Self-resolution means sorting out problems by talking to the other person. It can lead to a less stressful and more positive working relationship in the tenancy.

Set up a meeting to discuss the problem

Talking face-to-face is often easier than exchanging emails, letters or text messages. It can also reduce the chances of things being taken out of context or being misunderstood.

When you’re setting up a meeting, make sure the time and place suit both of you and that neither of you feel rushed.

Prepare what you want to say and how you’re going to say it. Make sure you know about the rights and responsibilities of both the landlord and tenant so you know what each other should be doing. At the meeting, keep calm and don’t get personal with your comments.

Communication is the key

When it comes to discussing a problem with each other, these tips may help.

  • Express your views clearly and listen to what the other person has to say.
  • Try to understand the other person’s point of view and make sure you understand their concerns
  • Have an idea of what you want to achieve, and be prepared to compromise if you need to.
  • Make sure you’re realistic in what you want to get out of the conversation.

If you reach an agreement

It’s a good idea to write down what you’ve agreed, and then sign and date it. This avoids future confusion about what you agreed. You might also arrange to meet up again to check how things are going.

If you reach an agreement that you would like formalised by way of a mediators order (which is legal and binding), you can apply for FastTrack Resolution.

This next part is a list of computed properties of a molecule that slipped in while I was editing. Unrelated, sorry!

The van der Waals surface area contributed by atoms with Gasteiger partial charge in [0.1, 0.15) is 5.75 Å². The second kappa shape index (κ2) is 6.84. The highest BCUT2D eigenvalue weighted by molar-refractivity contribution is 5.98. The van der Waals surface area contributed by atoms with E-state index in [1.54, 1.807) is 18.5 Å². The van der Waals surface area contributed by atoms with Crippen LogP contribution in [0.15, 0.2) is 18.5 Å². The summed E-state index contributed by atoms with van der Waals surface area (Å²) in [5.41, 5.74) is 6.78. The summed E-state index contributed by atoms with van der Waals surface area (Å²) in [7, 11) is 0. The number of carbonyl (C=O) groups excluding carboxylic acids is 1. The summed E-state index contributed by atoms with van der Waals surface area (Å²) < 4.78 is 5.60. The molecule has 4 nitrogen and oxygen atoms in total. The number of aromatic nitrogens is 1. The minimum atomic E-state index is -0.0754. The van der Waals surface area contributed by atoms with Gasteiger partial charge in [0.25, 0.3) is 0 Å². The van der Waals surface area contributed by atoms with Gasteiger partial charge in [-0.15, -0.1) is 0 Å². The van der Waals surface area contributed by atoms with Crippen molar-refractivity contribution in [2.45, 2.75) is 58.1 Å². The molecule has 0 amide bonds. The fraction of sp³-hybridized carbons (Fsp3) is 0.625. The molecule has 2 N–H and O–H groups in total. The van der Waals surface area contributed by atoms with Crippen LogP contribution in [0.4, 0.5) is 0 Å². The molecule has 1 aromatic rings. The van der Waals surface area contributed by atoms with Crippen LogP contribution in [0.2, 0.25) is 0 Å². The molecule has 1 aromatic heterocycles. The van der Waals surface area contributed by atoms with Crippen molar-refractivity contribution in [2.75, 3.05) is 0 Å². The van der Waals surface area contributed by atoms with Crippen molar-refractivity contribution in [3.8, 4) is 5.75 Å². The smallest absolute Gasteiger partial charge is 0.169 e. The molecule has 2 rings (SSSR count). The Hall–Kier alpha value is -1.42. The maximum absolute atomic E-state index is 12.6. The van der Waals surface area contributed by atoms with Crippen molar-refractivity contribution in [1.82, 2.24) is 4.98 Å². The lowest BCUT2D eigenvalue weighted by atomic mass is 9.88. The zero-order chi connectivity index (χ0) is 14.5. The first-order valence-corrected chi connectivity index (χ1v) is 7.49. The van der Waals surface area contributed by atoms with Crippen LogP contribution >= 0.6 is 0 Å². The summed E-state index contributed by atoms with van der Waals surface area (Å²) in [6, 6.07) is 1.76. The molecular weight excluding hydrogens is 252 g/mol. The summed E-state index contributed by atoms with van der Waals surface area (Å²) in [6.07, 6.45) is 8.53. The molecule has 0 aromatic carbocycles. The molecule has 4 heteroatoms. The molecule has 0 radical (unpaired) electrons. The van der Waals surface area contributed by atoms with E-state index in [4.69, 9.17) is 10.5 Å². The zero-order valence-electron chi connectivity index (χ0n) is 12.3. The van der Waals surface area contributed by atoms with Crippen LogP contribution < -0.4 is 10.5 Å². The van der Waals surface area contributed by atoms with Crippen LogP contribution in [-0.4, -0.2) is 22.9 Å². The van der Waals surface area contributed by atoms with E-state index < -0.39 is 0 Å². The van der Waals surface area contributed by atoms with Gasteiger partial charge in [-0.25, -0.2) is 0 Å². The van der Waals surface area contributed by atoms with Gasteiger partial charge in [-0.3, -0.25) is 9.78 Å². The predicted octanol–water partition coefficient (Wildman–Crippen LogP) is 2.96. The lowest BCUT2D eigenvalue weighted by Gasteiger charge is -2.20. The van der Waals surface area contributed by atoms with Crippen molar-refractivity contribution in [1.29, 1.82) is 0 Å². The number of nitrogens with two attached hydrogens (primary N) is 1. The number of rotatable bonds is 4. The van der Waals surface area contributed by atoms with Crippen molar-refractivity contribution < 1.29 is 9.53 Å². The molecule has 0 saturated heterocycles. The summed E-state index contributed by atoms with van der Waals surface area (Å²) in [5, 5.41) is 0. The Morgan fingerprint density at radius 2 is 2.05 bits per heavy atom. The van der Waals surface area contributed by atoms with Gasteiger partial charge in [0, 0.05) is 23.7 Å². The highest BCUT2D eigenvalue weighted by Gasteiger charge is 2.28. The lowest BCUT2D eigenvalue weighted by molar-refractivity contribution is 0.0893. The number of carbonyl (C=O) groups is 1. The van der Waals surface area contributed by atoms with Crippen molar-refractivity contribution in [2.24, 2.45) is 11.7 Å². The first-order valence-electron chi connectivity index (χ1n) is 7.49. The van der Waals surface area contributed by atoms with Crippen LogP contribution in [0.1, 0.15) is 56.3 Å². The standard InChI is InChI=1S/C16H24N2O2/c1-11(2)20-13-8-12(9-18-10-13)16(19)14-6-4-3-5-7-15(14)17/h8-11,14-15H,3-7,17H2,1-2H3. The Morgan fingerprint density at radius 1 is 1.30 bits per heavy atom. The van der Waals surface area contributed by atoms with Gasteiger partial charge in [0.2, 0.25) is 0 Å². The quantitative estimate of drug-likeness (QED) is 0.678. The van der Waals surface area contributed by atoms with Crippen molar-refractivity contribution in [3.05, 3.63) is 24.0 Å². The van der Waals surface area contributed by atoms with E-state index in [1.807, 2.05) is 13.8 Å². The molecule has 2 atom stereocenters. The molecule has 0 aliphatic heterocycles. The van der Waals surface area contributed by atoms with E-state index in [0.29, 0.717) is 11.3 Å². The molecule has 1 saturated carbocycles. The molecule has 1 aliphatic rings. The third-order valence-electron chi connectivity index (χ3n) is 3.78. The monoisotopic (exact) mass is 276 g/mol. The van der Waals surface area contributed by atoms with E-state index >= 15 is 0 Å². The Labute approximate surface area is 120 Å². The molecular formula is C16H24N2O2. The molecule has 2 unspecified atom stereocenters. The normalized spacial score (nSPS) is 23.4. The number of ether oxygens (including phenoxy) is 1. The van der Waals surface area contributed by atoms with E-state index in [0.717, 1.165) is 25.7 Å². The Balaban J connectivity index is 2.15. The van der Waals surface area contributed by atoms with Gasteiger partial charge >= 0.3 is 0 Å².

FastTrack Resolution explains this process.

If you don’t reach an agreement

Sometimes you won’t be able to agree on how to sort out the problem. But by talking about it you’ll at least understand what the other person’s concerns are and where they’re coming from.

You can issue a 14-day Notice to remedy, which gives the other person 14 days to fix the problem. If it still isn’t fixed, you can then apply to the Tenancy Tribunal to have the matter sorted out. Tenancy Services can help you organise mediation or a court hearing.

Download a 14-day notice to remedy below.

You can also call Tenancy Services for advice on what you can do next.

Settling disputes by self-resolution guide

This short guide summarises key information on self-resolution. It includes tips and tools to help landlords and tenants talk about and resolve tenancy problems between themselves.

Download the 'Settling disputes by self-resolution' guide below.

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